New blood plan a Canadian first
In a Canadian first, STARS has bolstered its medical toolkit with an innovative new protocol, amplifying the life-saving care we provide to critically ill and injured patients.
STARS in Saskatchewan and Saskatchewan Air Ambulance (SAA) have partnered with the provincial health authority to launch Massive Hemorrhage Protocol (MHP), making both the first air ambulances in Canada to do so.
Now, in addition to carrying blood, our medical crews have access to two other products that help stop bleeding.
“We are innovators, always looking for ways to evolve and find new opportunities to save lives and we believe this protocol will make a difference for patients,” said Dr. Dallas Pearson, transport physician and medical director of Regina and Saskatoon.
Cindy Seidl, critical care nurse and chief clinical officer at STARS, says the new protocol was developed after a need was identified by the medical crew.
These blood products are utilized in situations where the medical crew needs to administer more than two units of blood on a patient. One helps to reverse anticoagulation and the other helps blood clots to form.
“Once we’ve transfused two units of blood and we are going to start transfusing a third unit, that’s when we must think about replacing other clotting factors,” Seidl explains. “We need to replace some of the other factors which helps your body to clot and slow the bleeding down.”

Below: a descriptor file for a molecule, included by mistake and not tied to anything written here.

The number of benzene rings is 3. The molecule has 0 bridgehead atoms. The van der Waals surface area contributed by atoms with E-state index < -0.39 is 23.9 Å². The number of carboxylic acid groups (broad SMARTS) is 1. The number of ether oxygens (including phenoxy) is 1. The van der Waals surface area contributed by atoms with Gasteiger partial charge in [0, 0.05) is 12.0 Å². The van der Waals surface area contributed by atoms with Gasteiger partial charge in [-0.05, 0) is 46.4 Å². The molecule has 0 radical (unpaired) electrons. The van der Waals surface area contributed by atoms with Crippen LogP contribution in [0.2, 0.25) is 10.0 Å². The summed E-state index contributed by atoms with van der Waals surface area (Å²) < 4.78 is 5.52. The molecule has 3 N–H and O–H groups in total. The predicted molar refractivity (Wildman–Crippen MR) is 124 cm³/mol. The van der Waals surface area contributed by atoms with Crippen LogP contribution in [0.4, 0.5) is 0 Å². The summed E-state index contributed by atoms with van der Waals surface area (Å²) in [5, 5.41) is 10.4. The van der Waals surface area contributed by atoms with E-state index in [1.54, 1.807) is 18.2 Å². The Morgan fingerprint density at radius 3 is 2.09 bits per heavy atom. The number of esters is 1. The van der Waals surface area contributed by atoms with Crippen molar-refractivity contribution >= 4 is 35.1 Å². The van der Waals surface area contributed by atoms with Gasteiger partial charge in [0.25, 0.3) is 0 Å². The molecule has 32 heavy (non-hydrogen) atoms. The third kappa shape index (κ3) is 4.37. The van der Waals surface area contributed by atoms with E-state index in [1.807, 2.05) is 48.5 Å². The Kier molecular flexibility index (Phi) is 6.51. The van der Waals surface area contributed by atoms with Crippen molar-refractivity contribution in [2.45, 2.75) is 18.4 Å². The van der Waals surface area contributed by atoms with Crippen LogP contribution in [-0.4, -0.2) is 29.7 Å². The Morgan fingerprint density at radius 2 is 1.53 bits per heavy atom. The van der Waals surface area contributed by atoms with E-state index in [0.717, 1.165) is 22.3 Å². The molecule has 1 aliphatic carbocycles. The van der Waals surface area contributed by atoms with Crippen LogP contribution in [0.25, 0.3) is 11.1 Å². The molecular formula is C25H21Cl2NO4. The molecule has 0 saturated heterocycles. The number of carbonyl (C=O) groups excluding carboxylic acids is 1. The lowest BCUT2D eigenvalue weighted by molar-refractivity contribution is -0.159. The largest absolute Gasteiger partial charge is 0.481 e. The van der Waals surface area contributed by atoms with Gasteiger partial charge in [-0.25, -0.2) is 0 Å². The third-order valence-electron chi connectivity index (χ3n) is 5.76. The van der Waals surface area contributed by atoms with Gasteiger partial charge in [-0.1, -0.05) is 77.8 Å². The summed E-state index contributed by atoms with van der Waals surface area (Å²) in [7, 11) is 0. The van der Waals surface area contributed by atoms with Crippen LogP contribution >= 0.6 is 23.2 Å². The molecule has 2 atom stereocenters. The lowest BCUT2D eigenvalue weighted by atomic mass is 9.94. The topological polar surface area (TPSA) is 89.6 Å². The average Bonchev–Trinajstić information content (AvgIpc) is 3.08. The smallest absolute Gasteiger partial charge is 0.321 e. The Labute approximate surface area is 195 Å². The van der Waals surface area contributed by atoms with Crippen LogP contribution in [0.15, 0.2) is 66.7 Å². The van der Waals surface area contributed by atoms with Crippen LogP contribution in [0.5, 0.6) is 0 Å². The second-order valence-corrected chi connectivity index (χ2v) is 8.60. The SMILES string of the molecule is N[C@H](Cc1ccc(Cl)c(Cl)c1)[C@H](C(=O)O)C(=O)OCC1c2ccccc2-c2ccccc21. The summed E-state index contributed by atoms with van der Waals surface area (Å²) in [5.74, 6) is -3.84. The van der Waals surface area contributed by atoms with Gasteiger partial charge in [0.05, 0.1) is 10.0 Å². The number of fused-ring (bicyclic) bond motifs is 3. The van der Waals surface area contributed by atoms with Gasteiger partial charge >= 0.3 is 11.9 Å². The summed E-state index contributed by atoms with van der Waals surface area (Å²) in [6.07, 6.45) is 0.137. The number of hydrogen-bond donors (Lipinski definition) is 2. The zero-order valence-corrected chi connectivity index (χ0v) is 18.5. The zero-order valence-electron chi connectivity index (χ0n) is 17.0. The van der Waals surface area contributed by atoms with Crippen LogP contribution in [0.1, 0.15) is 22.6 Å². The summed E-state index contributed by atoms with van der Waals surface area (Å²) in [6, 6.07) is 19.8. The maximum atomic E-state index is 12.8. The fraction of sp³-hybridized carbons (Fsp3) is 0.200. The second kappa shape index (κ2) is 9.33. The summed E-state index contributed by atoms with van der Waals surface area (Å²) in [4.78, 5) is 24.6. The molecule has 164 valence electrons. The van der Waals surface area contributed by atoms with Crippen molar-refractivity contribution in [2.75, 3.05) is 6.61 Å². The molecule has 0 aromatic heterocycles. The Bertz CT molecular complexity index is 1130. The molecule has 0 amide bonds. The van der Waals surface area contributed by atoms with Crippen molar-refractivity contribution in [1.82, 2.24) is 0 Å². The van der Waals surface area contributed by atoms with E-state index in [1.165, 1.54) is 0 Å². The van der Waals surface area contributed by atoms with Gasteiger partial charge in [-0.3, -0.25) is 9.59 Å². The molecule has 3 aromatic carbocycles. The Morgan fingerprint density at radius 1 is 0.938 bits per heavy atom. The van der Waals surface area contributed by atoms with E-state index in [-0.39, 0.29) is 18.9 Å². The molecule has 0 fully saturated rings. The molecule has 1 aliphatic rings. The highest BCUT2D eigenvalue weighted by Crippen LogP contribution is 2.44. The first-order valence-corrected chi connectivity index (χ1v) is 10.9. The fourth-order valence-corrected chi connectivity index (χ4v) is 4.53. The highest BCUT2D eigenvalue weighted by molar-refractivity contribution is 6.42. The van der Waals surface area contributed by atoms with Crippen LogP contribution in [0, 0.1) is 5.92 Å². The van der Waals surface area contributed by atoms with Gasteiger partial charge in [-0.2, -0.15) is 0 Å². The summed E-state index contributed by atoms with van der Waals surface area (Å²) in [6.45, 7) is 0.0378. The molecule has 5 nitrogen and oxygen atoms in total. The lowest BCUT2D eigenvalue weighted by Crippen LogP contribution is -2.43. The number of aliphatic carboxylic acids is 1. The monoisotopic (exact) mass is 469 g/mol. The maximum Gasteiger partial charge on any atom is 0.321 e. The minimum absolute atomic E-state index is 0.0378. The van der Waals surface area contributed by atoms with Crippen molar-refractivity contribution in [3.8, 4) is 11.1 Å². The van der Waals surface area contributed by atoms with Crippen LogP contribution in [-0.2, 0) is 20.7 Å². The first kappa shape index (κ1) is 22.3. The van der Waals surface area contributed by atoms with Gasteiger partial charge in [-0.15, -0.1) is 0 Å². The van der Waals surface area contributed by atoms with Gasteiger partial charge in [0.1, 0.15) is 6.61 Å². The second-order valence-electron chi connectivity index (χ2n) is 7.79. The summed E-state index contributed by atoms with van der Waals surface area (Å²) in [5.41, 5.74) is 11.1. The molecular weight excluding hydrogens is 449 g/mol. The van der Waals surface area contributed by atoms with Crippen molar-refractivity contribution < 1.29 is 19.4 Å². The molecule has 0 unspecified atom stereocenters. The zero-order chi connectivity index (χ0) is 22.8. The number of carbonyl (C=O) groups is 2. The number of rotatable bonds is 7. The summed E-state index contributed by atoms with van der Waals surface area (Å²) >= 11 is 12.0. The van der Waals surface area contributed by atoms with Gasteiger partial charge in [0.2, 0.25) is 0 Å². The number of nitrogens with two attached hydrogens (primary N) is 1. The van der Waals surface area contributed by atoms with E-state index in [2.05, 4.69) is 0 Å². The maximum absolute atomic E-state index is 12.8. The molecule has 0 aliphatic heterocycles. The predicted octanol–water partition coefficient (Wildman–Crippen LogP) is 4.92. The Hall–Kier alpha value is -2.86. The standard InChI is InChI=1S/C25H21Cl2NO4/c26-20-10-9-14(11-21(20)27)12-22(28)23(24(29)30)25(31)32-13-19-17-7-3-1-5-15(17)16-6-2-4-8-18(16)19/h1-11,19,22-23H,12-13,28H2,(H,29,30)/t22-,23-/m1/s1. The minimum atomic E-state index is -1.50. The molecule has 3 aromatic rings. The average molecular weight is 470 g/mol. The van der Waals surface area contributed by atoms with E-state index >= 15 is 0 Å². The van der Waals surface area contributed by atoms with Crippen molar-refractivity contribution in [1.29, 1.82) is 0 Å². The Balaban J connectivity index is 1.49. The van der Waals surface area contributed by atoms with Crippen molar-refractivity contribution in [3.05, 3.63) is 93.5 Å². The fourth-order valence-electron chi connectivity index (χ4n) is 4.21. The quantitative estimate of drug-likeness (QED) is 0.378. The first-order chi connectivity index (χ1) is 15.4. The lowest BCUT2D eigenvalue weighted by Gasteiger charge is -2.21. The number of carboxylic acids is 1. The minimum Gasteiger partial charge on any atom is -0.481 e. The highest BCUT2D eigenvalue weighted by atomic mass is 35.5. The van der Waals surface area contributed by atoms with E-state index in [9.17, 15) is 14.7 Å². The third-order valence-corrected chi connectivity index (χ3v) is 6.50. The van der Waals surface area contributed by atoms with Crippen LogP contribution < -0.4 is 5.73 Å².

By mid-February, the protocol had been used five times by STARS and three times by SAA since launching in the spring.
STARS crews have brought blood along on missions since 2013. Initially, we stocked two units of type O negative blood. O negative is known as the “universal blood type,” as it’s safe to be given to anyone — particularly helpful in a traumatic situation when a patient urgently needs blood, and we don’t know their type. Based on need, we increased that to four units in 2019.
The blood is carried in temperature-controlled coolers and if it’s not used within 72 hours it’s placed back in the blood supply to avoid any wastage. STARS then receives fresh blood for the crew to use on the next patient who needs it.
Pearson is proud of the protocol being launched in Saskatchewan. “This program greatly improves patients’ access to potentially life-saving blood products.”
Seidl hopes to see this MHP become permanent, thanks to the strong partnership with the provincial health authority. Ideally, she said, it will be implemented at the other four STARS bases in Western Canada: Edmonton, Grande Prairie, Calgary and Winnipeg.